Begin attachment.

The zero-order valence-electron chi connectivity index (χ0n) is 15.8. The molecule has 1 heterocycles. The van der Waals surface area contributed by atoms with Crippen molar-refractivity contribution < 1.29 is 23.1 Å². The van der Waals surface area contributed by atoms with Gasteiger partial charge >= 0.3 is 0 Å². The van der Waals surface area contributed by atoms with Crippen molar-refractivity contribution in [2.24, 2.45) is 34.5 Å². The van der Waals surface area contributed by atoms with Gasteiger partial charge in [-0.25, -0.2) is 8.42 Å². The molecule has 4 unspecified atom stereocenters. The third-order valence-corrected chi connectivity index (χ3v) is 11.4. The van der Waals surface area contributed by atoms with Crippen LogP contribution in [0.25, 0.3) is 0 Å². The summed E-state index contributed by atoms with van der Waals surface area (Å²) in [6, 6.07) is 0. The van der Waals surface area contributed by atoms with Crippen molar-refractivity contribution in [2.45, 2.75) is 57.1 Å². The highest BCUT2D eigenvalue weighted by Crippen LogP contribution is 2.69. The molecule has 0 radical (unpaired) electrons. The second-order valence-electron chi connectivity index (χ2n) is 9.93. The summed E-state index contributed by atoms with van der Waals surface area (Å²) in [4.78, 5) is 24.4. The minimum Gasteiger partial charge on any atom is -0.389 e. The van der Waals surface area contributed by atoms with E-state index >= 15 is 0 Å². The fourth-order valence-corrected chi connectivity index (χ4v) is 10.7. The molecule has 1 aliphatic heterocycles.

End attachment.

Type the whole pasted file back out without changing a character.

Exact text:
The zero-order valence-electron chi connectivity index (χ0n) is 15.8. The molecule has 1 heterocycles. The van der Waals surface area contributed by atoms with Crippen molar-refractivity contribution < 1.29 is 23.1 Å². The van der Waals surface area contributed by atoms with Gasteiger partial charge >= 0.3 is 0 Å². The van der Waals surface area contributed by atoms with Crippen molar-refractivity contribution in [2.24, 2.45) is 34.5 Å². The van der Waals surface area contributed by atoms with Gasteiger partial charge in [-0.25, -0.2) is 8.42 Å². The molecule has 4 unspecified atom stereocenters. The third-order valence-corrected chi connectivity index (χ3v) is 11.4. The van der Waals surface area contributed by atoms with Crippen LogP contribution in [0.25, 0.3) is 0 Å². The summed E-state index contributed by atoms with van der Waals surface area (Å²) in [6, 6.07) is 0. The van der Waals surface area contributed by atoms with Crippen molar-refractivity contribution in [2.45, 2.75) is 57.1 Å². The highest BCUT2D eigenvalue weighted by Crippen LogP contribution is 2.69. The molecule has 0 radical (unpaired) electrons. The second-order valence-electron chi connectivity index (χ2n) is 9.93. The summed E-state index contributed by atoms with van der Waals surface area (Å²) in [4.78, 5) is 24.4. The minimum Gasteiger partial charge on any atom is -0.389 e. The van der Waals surface area contributed by atoms with E-state index >= 15 is 0 Å². The fourth-order valence-corrected chi connectivity index (χ4v) is 10.7. The molecule has 1 aliphatic heterocycles.